Relationship challenges for emotionally intense people

From the get-go, intense and sensitive people feel the world on a different vibration. They may feel 'out-of-sync' and are told they are 'too intense', 'too extreme', 'too much', or 'too sensitive, all their lives. 


Intense people are fierce and passionate lovers. However, they face specific challenges due to their sensitivity. If you are emotionally intense and sensitive, here are some obstacles you may face in intimate relationships (or the lack of them).

Feeling bored, irritated, and impatient

To your fast-moving brain, the world moves just too slowly. It is no one’s fault, but it is easy for you to be frustrated by a partner, as you think, feel, and sense the world at a different pace. 

Most emotionally intense people are also highly intelligent and intellectually rigorous. It may not be easy for you to find someone who is both romantically and intellectually compatible. You are eager in your search for life’s meaning. If your partner is not as rigorous, curious, or excitable as you are, you will be under-stimulated and feel trapped.

You are enthusiastic about learning new things and exploring various subjects of life, but your partner may be content with the 'known'. As a result, you are not able to do things together or be on adventures that you both enjoy. You bring a lot of ideas and inspirations to the relationship, but they are not always reciprocated.

You may try to fill the gap with friends and other exchanges, but you may also see other couples who seem entirely in sync and feel envious. Because it is in your nature to learn and grow continuously, you find yourself outgrowing people rapidly. When the boredom overrides any sense of affection, it is a warning sign the something needs to change.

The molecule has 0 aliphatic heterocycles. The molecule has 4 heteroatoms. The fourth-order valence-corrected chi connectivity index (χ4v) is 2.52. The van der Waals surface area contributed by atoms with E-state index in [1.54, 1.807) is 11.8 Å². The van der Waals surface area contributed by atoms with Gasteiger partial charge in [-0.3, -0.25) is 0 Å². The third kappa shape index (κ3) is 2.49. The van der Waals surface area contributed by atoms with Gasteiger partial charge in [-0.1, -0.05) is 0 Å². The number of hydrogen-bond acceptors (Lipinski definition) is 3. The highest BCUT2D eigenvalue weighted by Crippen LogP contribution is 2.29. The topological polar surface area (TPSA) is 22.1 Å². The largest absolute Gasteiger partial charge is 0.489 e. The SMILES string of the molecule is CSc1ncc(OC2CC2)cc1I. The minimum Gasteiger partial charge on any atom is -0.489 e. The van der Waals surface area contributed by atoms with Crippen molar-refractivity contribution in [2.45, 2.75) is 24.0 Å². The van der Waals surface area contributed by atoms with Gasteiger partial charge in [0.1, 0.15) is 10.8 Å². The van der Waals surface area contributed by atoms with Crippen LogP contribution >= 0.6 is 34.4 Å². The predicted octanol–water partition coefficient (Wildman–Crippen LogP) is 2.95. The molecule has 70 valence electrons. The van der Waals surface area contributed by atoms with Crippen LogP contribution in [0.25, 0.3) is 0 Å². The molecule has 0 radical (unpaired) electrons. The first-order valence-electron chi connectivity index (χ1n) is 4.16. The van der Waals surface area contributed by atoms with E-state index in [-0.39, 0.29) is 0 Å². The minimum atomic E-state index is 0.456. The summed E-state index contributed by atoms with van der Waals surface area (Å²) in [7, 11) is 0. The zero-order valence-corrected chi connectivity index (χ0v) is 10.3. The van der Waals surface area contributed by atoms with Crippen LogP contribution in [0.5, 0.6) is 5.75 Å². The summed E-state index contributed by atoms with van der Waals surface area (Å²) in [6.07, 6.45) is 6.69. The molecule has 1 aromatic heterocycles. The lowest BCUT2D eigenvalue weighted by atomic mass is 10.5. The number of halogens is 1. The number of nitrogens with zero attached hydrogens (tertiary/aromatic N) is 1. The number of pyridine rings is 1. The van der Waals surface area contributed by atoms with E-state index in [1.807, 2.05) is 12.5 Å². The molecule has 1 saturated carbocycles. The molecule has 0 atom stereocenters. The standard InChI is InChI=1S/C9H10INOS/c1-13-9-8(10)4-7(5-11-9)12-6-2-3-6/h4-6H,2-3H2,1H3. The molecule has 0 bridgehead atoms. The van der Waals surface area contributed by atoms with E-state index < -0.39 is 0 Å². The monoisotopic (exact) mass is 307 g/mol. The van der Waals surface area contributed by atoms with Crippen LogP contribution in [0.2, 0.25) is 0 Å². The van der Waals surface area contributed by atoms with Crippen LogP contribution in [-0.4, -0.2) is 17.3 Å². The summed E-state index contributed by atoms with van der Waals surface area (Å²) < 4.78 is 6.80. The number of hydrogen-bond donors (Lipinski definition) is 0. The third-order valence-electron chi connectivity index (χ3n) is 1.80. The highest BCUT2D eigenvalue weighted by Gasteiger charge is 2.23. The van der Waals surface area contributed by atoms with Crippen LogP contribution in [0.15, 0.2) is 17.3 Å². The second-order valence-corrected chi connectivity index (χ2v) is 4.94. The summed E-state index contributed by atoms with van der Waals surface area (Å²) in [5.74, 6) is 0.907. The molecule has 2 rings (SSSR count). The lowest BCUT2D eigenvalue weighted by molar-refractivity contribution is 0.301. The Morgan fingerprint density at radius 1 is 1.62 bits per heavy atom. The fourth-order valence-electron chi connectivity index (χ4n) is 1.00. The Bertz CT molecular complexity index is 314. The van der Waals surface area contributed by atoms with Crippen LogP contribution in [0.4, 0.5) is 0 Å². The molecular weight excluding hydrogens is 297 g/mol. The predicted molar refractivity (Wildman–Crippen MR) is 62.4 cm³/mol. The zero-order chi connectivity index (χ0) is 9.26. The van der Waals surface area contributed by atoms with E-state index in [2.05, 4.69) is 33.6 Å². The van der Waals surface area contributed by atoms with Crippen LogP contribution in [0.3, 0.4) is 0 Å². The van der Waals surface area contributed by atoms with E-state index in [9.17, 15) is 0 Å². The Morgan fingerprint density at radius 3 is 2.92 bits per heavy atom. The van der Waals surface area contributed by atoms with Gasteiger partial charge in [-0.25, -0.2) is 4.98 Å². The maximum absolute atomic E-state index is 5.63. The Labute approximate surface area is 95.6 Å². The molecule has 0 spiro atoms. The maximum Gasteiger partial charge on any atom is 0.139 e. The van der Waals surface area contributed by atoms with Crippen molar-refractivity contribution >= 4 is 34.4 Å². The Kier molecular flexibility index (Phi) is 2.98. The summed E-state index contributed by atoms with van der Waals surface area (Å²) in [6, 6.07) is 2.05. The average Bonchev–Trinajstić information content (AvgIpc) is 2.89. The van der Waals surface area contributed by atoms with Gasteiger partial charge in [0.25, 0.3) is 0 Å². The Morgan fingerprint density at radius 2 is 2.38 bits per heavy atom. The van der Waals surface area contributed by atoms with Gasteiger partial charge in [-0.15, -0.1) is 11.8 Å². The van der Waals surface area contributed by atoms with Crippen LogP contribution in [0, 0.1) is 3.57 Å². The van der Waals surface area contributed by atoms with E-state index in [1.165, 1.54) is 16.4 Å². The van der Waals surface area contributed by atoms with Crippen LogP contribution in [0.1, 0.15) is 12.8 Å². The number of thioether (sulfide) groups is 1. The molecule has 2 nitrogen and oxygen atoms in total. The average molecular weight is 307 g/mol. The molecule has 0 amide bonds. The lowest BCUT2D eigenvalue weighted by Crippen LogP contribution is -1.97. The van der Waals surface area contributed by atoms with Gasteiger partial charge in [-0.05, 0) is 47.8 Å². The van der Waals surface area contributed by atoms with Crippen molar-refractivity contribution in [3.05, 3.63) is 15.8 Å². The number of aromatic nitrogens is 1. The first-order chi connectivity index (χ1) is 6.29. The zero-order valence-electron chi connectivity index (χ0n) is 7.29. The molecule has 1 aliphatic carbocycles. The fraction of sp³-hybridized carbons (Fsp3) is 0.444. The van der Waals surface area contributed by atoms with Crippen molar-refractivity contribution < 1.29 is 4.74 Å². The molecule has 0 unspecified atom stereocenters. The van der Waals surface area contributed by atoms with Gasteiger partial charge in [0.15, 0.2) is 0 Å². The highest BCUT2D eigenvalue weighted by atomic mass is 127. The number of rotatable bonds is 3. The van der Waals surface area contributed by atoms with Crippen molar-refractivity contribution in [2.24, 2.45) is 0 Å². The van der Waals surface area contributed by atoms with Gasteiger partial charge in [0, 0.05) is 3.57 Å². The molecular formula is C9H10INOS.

You find work more interesting than your partner

You have a rich inner life, and enjoy a wide range of stimulations - from art, to music, to current affairs. When you are infatuated with an idea, you will work tirelessly on it. From the outside and from those who don’t understand, you may seem 'obsessive'. You know you have the potential to make something magnificent, and your existential guilt would not allow you to stop. You are anxious about time passing by without you making a mark in the world, or those divine ideas will slip through you because you are distracted.

Therefore, you might want a lot of time to be in solitude, to reflect, to make things happen. This can be in conflict with your partner’s agenda and demand. 

When you are in a relationship, there are social expectations you need to meet - how much time you spend, and what you do, together.

While you may enjoy these mundane activities for a while, you soon find yourself itching to get on more exciting projects again. You may be thinking about your work when you are stuck in a movie theatre, or would rather be at an interesting seminar than to be at a party making small talk.